HD TV: features that don’t matter

Buying a new HD TV today can be a really tricky thing. With a long list of specifications and features, it’s difficult to tell one model apart from the rest. Often times these information are actually misleading pieces of useless litters, mostly done for marketing purposes that are aimed to show how feature rich their brands are.
When it comes to refresh rates, or the number of times an image on TV screen is being refreshed, companies tend to overstate the figures. In fact, views would hardly notice the difference between a refresh rate of 60Hz from that of 600Hz. Besides, LCD TV manufacturers have incorporated many internal smoothing features and antiblur functions to deal with issues like screen blurring in fast motion pictures.
Another often discussed issue is screen resolution. It is important to note that HD TVs today support 1080p as the standard value. On the other hand, smaller screens are capable of 720p resolution. The idea is that, like the refresh rate issue, there is not much noticeable difference between a 1080p and a 720p. This is true even if you are watching large screen sized HD TVs.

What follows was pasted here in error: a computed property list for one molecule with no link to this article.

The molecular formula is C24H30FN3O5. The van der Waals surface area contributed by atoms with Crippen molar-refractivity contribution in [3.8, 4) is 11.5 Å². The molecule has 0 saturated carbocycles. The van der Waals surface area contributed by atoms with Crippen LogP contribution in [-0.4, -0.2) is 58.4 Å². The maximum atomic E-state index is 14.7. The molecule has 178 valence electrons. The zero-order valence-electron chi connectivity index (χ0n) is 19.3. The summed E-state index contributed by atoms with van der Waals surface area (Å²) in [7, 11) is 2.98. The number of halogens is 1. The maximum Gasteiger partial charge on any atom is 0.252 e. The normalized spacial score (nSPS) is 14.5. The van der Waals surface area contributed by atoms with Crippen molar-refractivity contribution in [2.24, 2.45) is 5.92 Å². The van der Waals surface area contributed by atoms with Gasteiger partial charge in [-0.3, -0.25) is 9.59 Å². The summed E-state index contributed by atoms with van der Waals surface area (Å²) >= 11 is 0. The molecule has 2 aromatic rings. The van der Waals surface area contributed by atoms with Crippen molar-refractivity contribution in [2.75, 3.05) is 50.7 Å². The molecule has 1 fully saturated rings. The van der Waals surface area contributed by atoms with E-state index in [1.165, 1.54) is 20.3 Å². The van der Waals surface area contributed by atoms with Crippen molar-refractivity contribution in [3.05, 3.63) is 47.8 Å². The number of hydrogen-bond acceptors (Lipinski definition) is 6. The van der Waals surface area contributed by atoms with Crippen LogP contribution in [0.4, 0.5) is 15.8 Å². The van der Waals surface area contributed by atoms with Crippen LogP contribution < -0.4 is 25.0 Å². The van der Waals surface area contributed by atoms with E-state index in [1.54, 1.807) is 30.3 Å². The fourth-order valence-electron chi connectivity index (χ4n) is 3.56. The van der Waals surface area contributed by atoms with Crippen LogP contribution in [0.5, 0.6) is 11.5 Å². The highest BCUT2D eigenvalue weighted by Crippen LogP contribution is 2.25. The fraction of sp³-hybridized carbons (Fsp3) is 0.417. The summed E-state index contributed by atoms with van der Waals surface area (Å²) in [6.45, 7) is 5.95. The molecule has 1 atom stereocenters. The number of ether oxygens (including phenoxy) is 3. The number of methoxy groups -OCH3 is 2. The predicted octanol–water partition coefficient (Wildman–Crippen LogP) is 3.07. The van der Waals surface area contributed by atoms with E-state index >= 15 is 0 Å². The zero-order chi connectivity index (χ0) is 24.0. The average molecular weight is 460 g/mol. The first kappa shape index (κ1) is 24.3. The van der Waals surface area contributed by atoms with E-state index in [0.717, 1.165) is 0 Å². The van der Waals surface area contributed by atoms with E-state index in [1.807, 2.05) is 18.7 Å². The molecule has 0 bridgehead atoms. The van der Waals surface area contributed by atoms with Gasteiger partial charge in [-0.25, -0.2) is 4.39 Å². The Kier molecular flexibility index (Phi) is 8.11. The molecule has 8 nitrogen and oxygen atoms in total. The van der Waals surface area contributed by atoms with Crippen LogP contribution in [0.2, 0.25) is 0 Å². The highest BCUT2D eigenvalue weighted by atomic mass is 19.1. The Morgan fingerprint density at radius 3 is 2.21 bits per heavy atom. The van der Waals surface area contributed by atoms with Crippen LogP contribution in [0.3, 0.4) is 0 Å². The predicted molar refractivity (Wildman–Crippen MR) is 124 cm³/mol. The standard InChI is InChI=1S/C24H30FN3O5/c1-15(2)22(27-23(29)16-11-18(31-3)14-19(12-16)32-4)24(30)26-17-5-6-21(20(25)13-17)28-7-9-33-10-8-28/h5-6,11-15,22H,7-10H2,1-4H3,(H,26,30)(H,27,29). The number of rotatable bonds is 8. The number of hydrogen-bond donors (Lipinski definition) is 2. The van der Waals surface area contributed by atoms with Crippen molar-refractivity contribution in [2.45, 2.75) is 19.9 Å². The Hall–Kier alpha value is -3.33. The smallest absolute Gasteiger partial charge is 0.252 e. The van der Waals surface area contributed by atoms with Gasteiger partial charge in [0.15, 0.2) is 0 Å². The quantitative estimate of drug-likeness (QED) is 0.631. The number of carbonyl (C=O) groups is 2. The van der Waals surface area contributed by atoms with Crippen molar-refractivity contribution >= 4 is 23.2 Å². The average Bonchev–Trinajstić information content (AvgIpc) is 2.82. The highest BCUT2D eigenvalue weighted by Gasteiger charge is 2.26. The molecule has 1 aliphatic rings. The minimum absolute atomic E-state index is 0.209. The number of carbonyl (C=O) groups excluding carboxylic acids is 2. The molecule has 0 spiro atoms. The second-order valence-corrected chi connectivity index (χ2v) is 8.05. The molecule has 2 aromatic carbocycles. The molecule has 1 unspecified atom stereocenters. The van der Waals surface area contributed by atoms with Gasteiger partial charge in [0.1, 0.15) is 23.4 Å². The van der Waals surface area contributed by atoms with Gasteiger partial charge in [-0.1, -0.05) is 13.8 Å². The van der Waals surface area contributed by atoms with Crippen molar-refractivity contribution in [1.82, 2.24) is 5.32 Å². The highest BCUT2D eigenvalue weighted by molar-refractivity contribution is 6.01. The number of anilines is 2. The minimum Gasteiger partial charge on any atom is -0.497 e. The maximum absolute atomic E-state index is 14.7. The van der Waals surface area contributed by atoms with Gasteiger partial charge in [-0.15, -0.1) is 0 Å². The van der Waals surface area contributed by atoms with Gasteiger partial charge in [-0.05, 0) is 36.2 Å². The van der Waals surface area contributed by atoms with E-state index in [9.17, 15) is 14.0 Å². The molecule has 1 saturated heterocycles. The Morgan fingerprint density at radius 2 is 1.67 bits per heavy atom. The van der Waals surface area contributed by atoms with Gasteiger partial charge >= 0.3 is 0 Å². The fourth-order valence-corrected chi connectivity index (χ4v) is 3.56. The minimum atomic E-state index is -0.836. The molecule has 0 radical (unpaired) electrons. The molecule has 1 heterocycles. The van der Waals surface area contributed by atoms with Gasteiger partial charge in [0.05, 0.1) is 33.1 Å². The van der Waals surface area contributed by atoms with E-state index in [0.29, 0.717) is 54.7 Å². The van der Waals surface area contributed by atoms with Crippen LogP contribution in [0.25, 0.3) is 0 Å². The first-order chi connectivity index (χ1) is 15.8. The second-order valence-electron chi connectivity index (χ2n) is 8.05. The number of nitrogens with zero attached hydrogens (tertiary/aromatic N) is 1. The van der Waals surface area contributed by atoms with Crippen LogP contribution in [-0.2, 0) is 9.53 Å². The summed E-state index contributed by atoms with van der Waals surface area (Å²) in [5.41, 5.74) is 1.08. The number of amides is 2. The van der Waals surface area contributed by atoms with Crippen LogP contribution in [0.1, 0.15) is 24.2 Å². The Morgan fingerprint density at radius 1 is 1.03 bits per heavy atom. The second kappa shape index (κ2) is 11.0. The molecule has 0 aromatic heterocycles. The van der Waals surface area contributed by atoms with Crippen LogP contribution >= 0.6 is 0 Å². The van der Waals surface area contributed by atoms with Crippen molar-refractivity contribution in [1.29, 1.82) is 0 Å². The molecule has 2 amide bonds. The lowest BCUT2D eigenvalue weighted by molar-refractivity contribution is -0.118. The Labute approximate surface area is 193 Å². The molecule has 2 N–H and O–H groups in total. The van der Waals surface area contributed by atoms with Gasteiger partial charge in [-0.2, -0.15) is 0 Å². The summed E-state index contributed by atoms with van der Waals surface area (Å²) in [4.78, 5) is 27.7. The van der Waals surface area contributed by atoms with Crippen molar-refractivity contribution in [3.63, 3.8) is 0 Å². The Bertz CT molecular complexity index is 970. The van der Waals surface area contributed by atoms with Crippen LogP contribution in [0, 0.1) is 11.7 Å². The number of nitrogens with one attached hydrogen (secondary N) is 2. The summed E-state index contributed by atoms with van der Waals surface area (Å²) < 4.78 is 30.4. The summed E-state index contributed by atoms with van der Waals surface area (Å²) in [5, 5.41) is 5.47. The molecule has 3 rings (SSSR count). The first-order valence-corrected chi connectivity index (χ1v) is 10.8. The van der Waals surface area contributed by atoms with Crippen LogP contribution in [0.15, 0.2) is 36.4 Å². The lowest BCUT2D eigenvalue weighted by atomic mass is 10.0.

Lastly is the Energy Star certification. Don’t be impressed when you see this symbol on the HD TV. The truth is, almost all HD TVs today qualifies for the Energy Star certification.
All these features should not necessary create such a big weight when you’re shopping for a new HD TV. If you do, you would only get confused and be tempted to select the model with the most number of features. Because HD TVs come in so many different models and series, it’s only natural for marketing companies to come up with even the smallest piece of irrelevant information to include in the specifications. Be careful when choosing your HD TV before shelling out money.

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